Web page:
Thursday, December 29, 2016

Camera Quilt - A New Project For An Almost New Year

There was a plan. I was going to finish up my holiday sewing and then slow down with the quilt making for the first couple of months of the year. My sewing room is in an upstairs bonus room so I am away from the core activity of the household. I planned to sit by the fire and read and cross stitch and crochet and just relax and be more visible and available.

While this plan was being made other conversations happened and I found myself committed to five quilting projects for the upcoming year. I did not over commit at all. The first is not even on the horizon until late spring. But the seeds had been planted and I could not stop thinking about these new quilts just waiting to be born. The design for one had been set in my brain so why not pull some fabric for it?

And why not make a test block to see if the mind and the quilt were in alignment? After looking at this block for a day or two, I decided that more lens and less camera would look better, and I lengthened the rectangle on the top left just a little. I also narrowed the side and bottom borders to match the top border.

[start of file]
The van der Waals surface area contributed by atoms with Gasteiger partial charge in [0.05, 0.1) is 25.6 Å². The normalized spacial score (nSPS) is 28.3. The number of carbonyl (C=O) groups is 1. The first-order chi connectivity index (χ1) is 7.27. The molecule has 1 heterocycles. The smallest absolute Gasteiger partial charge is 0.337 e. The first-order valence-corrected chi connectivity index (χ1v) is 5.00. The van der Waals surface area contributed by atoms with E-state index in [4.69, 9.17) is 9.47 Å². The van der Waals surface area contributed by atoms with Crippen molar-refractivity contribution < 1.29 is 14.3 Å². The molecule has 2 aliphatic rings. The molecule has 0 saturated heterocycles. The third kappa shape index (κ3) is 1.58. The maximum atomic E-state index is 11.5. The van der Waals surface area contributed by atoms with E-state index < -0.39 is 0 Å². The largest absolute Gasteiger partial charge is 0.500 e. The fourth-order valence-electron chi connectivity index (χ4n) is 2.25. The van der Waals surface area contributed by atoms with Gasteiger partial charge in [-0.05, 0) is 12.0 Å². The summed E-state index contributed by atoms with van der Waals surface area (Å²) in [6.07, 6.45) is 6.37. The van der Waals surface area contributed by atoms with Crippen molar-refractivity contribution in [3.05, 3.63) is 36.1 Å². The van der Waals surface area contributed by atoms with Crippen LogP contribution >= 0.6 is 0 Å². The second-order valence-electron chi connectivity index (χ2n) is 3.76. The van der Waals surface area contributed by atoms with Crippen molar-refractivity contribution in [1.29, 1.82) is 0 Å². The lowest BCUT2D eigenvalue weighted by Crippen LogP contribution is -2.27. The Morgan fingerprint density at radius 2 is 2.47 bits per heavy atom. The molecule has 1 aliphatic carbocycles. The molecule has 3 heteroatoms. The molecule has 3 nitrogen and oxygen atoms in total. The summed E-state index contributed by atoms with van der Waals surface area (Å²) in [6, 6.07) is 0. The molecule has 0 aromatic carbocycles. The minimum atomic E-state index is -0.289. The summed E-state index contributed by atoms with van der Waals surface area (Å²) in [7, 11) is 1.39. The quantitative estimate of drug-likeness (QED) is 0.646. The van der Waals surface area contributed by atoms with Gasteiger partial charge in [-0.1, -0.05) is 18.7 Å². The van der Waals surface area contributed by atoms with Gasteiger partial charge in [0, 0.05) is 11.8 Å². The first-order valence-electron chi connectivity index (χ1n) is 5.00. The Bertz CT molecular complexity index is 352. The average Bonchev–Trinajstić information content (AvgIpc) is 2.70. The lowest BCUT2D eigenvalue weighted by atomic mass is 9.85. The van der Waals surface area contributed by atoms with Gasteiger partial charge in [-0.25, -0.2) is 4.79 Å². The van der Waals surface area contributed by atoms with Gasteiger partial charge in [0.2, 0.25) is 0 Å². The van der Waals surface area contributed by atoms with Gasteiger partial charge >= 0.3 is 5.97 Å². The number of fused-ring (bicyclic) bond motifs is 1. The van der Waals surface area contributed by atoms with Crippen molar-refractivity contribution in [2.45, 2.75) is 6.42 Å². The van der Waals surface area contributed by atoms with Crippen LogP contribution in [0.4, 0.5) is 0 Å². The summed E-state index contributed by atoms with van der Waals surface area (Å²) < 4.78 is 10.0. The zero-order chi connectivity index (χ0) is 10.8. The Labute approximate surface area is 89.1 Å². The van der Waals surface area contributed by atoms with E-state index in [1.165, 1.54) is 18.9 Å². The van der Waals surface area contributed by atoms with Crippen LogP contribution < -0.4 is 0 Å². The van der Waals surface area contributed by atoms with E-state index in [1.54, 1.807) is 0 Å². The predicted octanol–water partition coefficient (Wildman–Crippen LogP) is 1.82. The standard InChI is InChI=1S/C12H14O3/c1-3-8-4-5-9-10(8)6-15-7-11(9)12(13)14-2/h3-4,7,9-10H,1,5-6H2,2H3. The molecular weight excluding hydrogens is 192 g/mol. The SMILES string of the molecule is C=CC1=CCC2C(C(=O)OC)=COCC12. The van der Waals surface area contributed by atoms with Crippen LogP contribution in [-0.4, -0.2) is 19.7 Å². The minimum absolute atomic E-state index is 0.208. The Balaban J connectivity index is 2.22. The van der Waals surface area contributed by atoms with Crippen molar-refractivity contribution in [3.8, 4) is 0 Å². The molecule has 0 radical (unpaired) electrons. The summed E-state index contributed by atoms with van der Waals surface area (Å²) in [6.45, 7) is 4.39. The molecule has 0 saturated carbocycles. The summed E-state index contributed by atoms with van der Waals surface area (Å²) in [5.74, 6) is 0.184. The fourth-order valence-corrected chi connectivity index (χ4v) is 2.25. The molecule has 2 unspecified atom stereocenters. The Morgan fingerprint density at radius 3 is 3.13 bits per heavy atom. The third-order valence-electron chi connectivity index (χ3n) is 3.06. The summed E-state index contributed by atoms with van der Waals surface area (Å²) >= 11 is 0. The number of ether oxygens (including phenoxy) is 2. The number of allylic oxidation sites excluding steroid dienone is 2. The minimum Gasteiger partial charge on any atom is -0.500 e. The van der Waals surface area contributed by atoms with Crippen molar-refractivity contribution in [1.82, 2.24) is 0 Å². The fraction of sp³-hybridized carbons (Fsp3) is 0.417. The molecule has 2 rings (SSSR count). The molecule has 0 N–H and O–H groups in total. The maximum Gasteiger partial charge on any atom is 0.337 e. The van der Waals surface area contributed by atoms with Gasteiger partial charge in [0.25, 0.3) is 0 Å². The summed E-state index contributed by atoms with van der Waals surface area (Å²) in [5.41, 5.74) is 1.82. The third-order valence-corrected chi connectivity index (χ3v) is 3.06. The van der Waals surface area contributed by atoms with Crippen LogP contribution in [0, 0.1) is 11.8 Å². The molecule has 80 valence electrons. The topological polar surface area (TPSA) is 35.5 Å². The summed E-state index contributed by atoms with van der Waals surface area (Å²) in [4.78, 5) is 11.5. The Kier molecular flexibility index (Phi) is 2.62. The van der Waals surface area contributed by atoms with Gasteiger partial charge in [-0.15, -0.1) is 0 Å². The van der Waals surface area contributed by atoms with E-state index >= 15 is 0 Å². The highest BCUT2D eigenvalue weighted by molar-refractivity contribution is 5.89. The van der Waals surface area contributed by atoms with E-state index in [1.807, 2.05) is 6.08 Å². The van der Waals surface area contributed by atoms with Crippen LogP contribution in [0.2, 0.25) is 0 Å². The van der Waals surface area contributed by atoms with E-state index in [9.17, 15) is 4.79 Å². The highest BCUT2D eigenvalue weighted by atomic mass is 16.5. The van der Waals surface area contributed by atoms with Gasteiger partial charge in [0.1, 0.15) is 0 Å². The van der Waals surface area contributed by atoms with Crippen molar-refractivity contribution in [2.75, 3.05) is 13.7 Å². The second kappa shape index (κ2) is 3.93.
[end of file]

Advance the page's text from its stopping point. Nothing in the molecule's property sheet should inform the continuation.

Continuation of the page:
After all of that, I just had to make a few more blocks to get a better idea of how these blocks were going to look all together. The color of this quilt is supposed to come across as teal and in the beginning I was staying very true to that. It made for a boring quilt. There needed to be pops of other colors throughout to keep it interesting.

The camera lens is what brings life to these blocks. They are quite boring to me without it. At some point, I am going to have to do something about securing the lenses. They are fused on for now. I will probably zigzag or blanket stitch around them by machine. Still thinking about that.

I went back through my stash again to pull a wider range of colors. Then I grouped them. Each camera needs a body, lens, and background. I think I have about 50 fabric sets ready to go.